Over a year ago I read a review of a training course on one of the gun forums. It’s been long enough that I don’t remember what the course was, or who the instructor may have been, so I don’t think I have any dog in the fight. Besides, it’s not the particulars that matter in this story; it’s the student’s attitude that I find most intriguing.
The person in question had taken a weekend course at some gun school and was very critical of the instruction received. As I recall, it wasn’t the material itself about which he was complaining – it was the instructor’s attitude. The writer was upset because the instructor had insisted that his students perform the drills as he taught them, rather than as they were used to doing. According to the reviewer, the instructor took a “my way or the highway” approach to the material being taught. This, apparently, was a Bad Thing.
My thought was (and still is) that this illustrated not a poor instructor, but a poor student.
Why does one take a course? To learn a new skill, I should think. If all a student wants is validation of what they’ve already been taught, then he or she should simply repeat the courses already attended. Taking a new course will naturally expose the student to new material, and doggedly resisting that exposure is counter productive for both the individual and the other students.
If one is going to learn a new skill one must first be exposed to it and then take the time to practice. If someone goes to a class and decides immediately that they don’t want to do that, what’s the reason for being there in the first place? If you take a class, you do it the teacher’s way – that is, after all, the whole point of the event, is it not?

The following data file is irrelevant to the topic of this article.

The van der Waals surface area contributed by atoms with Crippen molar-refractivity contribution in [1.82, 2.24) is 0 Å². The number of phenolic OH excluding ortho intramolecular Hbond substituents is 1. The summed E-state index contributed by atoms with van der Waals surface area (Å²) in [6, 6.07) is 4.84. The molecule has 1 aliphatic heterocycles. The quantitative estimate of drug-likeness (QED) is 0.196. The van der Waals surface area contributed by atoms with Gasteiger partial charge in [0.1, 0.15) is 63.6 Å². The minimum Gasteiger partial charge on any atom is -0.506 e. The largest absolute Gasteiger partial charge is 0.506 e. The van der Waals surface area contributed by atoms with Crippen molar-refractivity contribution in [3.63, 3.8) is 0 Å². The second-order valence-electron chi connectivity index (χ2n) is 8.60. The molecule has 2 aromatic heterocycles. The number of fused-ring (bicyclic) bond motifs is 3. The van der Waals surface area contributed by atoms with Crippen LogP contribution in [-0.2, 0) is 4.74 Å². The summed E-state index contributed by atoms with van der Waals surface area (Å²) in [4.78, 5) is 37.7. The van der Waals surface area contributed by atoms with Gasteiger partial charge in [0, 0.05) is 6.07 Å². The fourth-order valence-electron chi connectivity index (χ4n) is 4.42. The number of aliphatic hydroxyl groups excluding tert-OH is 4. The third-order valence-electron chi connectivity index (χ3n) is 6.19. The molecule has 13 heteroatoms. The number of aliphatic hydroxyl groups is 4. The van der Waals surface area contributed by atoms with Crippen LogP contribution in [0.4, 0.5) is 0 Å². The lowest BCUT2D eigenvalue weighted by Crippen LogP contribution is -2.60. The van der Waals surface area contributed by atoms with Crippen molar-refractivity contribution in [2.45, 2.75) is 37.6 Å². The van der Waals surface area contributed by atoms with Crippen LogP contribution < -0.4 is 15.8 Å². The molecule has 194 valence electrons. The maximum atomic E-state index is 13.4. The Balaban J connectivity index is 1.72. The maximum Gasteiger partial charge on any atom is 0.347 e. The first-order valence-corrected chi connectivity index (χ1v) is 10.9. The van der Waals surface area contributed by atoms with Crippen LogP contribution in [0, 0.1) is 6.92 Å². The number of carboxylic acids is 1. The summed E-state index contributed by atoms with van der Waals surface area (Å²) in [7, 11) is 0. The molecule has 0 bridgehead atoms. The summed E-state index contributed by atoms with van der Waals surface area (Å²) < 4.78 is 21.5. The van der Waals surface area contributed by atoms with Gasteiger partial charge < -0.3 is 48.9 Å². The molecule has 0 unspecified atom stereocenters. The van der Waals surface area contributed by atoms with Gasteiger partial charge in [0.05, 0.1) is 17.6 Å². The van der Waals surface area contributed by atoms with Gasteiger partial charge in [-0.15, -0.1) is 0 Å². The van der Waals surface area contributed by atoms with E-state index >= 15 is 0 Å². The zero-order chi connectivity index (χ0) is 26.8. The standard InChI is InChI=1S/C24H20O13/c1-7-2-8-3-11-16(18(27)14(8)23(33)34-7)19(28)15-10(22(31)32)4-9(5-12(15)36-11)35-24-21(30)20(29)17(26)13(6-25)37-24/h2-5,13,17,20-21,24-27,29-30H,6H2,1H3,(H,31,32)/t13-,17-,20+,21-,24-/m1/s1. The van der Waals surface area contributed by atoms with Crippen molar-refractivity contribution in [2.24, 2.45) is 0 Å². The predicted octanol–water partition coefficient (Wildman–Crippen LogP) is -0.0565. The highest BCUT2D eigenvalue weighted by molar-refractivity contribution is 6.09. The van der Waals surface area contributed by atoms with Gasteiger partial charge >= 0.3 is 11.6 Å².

Ultimately the student – not the instructor – is responsible for his or her own competence. The instructor’s job is to present material competently, logically, clearly, and factually, but it’s up to the student to take advantage of what is being provided. An instructor who insists that, while in the class, the student practice only what has been taught isn’t arrogant. (As long as the material has been clearly presented and the students have been given an opportunity to seek intellectual clarity and comfort with that material, of course.) An unyielding commitment to structure provides the proper environment for the student to become competent if he/she so chooses.
Whether or not one “likes” new material is irrelevant, as we’ve all had the experience of disliking someone or something until we got to know them/it better. Part of the process is habituation, which only occurs with repeated exposure. If the instructor doesn’t insist on that exposure, letting the students do it their own way, how are they going to really know if it’s for them? What other frame of reference can one use to make any sort of a judgement?
Note that I’m not considering the quality or applicability of the material in this argument. If the student deems the techniques or processes are silly or illogical or superfluous relative to his needs, he is always free jettison them after class has ended. During the class, though, they need to be done the way the instructor is teaching them – and he should insist on it.
(I am not addressing the very real instances where a physical issue prevents the student from doing something the way it’s been taught. That’s a separate issue, and the instructor should be willing and able to accommodate the student’s limitations.)
“My way or the highway”, to me, is simply an instructor’s insistence that a student pay attention and get in enough reps to at least start on becoming competent. I think a student should look for that attitude in a trainer, not complain about it!
-=[ Grant ]=-
- Posted by Grant Cunningham
- On September 14, 2011